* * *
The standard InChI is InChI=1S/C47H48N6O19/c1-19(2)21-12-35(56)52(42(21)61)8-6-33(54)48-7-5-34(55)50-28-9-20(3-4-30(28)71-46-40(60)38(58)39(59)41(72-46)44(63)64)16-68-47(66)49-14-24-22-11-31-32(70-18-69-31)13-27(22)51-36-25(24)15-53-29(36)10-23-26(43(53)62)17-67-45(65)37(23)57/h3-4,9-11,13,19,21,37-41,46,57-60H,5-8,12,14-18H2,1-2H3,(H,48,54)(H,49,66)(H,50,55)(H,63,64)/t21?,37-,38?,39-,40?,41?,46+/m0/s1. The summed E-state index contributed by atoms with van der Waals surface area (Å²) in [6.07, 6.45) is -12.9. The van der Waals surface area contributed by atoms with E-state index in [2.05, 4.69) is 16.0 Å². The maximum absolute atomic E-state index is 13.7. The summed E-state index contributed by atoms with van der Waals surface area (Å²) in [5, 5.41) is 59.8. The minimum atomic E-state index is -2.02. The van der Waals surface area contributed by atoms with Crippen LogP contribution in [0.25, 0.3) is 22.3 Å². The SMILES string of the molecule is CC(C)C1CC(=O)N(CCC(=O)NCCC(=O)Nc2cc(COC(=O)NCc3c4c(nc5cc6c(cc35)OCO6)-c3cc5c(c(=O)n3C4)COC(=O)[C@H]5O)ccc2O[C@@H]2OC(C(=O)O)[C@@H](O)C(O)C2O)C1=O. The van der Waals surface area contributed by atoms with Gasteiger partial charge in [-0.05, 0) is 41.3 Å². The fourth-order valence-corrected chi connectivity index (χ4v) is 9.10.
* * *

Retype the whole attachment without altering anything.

The standard InChI is InChI=1S/C47H48N6O19/c1-19(2)21-12-35(56)52(42(21)61)8-6-33(54)48-7-5-34(55)50-28-9-20(3-4-30(28)71-46-40(60)38(58)39(59)41(72-46)44(63)64)16-68-47(66)49-14-24-22-11-31-32(70-18-69-31)13-27(22)51-36-25(24)15-53-29(36)10-23-26(43(53)62)17-67-45(65)37(23)57/h3-4,9-11,13,19,21,37-41,46,57-60H,5-8,12,14-18H2,1-2H3,(H,48,54)(H,49,66)(H,50,55)(H,63,64)/t21?,37-,38?,39-,40?,41?,46+/m0/s1. The summed E-state index contributed by atoms with van der Waals surface area (Å²) in [6.07, 6.45) is -12.9. The van der Waals surface area contributed by atoms with E-state index in [2.05, 4.69) is 16.0 Å². The maximum absolute atomic E-state index is 13.7. The summed E-state index contributed by atoms with van der Waals surface area (Å²) in [5, 5.41) is 59.8. The minimum atomic E-state index is -2.02. The van der Waals surface area contributed by atoms with Crippen LogP contribution in [0.25, 0.3) is 22.3 Å². The SMILES string of the molecule is CC(C)C1CC(=O)N(CCC(=O)NCCC(=O)Nc2cc(COC(=O)NCc3c4c(nc5cc6c(cc35)OCO6)-c3cc5c(c(=O)n3C4)COC(=O)[C@H]5O)ccc2O[C@@H]2OC(C(=O)O)[C@@H](O)C(O)C2O)C1=O. The van der Waals surface area contributed by atoms with Gasteiger partial charge in [-0.05, 0) is 41.3 Å². The fourth-order valence-corrected chi connectivity index (χ4v) is 9.10.